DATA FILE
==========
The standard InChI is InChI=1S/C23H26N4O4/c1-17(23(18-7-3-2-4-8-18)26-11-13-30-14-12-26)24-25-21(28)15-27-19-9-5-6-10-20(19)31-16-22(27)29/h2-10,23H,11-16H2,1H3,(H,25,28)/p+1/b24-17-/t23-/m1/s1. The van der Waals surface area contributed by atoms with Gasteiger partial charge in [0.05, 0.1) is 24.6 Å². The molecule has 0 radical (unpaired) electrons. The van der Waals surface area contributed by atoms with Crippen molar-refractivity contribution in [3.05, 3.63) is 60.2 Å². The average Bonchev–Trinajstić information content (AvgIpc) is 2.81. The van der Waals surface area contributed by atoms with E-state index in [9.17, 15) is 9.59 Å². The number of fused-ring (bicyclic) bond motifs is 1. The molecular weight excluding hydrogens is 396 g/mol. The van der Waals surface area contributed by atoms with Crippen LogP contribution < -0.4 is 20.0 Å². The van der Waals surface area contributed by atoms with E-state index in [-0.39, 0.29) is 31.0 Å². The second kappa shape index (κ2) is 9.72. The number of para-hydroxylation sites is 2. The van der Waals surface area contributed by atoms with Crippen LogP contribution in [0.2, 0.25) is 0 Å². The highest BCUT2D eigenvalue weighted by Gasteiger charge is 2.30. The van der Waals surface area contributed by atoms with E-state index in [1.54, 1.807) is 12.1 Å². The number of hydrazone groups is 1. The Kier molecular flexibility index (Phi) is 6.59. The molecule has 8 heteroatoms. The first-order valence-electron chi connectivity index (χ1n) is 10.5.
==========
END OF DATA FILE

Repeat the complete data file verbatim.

The standard InChI is InChI=1S/C23H26N4O4/c1-17(23(18-7-3-2-4-8-18)26-11-13-30-14-12-26)24-25-21(28)15-27-19-9-5-6-10-20(19)31-16-22(27)29/h2-10,23H,11-16H2,1H3,(H,25,28)/p+1/b24-17-/t23-/m1/s1. The van der Waals surface area contributed by atoms with Gasteiger partial charge in [0.05, 0.1) is 24.6 Å². The molecule has 0 radical (unpaired) electrons. The van der Waals surface area contributed by atoms with Crippen molar-refractivity contribution in [3.05, 3.63) is 60.2 Å². The average Bonchev–Trinajstić information content (AvgIpc) is 2.81. The van der Waals surface area contributed by atoms with E-state index in [9.17, 15) is 9.59 Å². The number of fused-ring (bicyclic) bond motifs is 1. The molecular weight excluding hydrogens is 396 g/mol. The van der Waals surface area contributed by atoms with Crippen LogP contribution < -0.4 is 20.0 Å². The van der Waals surface area contributed by atoms with E-state index in [-0.39, 0.29) is 31.0 Å². The second kappa shape index (κ2) is 9.72. The number of para-hydroxylation sites is 2. The van der Waals surface area contributed by atoms with Crippen LogP contribution in [0.2, 0.25) is 0 Å². The highest BCUT2D eigenvalue weighted by Gasteiger charge is 2.30. The van der Waals surface area contributed by atoms with E-state index in [1.54, 1.807) is 12.1 Å². The number of hydrazone groups is 1. The Kier molecular flexibility index (Phi) is 6.59. The molecule has 8 heteroatoms. The first-order valence-electron chi connectivity index (χ1n) is 10.5.